Mexborough & Swinton Times, January 21, 1927
Mexborough Miner Killed at Denaby.
Good Man Lost.
An inquest was held by Mr. W. H. Carlisle at the Fullerton Hospital, Denaby, on Monday into the death of Walter Hayes, miner, aged 50, of 49, York Street, Mexboro’, who was killed in the Denaby deep seam of the Denaby and Cadeby Collieries on Saturday by a fall of dirt.
Alice Hayes, wife of deceased, said she last saw her husband alive about 9-30 p.m. on Friday when he was leaving home for work.
Walter Henry Harris, miner, of 89, Blythe Street, Denaby, said he was working with deceased immediately before the accident. Hayes was drawing off waste end props, and witness went to the ‘gate end’ to help the filler with the tubs. He and Hayes had previously attempted to get the props and waste out with a ‘Sylvester’ but could not do so, and deceased was engaged in ‘capping’ the props. Witness when helping the filler heard a bump. Ten seconds later he heard a fall, and shouted to Hayes. He received no answer and witness ran back to the stall. He saw a heap of dirt and stones, and could not see Hayes. He ran to the next stall and shouted for help. Albert Williams, the deputy, answered his call and they got Hayes out after about 30 minutes. He was quite dead.
In reply to the Coroner, witness said they had set safety props along the road. He thought the roof was quite safe. Hayes was usually engaged in ‘drawing off’ when on nights.
Mr. Scott (Inspector if Mines): How many props had you drawn off before the fall? Wight or ten.
There was no necessity for any more timber between those props and the face? – No, only the safety props which were set at the commencement of the shift.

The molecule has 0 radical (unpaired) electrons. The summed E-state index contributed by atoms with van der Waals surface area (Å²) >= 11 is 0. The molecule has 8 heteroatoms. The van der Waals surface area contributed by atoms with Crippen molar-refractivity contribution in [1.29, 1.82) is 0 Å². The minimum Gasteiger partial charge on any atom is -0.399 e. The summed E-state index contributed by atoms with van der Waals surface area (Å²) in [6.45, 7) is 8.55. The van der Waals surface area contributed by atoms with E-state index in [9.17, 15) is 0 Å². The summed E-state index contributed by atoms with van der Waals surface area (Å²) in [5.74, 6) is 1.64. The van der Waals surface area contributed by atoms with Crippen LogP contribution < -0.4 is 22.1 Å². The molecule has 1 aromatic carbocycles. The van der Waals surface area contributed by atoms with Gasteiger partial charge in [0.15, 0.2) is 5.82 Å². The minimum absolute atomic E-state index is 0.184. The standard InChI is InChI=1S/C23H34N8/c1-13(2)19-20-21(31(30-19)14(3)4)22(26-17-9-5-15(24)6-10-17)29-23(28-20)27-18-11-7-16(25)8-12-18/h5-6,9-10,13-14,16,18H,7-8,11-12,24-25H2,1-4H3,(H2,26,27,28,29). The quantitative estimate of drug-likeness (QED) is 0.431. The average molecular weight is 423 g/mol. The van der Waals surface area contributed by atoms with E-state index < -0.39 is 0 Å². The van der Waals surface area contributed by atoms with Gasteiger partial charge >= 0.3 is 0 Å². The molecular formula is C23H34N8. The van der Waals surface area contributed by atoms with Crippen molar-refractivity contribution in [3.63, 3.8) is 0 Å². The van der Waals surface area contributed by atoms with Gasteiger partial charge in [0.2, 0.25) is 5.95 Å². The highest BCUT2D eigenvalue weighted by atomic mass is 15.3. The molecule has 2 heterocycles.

There was no indication of the roof dropping in? – No, sir.
After the accident ?- No.
They were shot-firing previous to the accident. Do you think that would have any effect? – No, sir. The shot-firing operations were about 300 yards away.
Albert Williams, of 15, Bolton Street, Denaby, the deputy in charge said the stall in which Hayes was working was the last on his round to be examined. He was going to examine it when he was called to attend to some shot-firing. Whilst there he heard a fall but could not locate it. He heard Harris shout for help and went to him. ‘T pulled off my jacket and helped with Harris in getting Hayes out. Harris found four of Hayes’s fingers hanging out of the stone. I felt at his pulse but it had stopped.’ He did not think the shot-firing would have any effect because it was too far away.
In reply to Mr. W. Still (manger of the mine), witness said he always found deceased a good workman, and very conscientious.
The night nurse at the Fullerton Hospital said that Hayes was dead when admitted at 4-30 a.m. on Saturday. He was suffering from a fractured skull and injuries to the shoulder. The jury returned a verdict of ‘Accidental death.’
Mr. Still on behalf of the Company expressed sympathy with the relatives. Hayes was an experienced and skilled workman and was liked by the officials and workmen.
Mr. Roberts and the jury also expressed sympathy.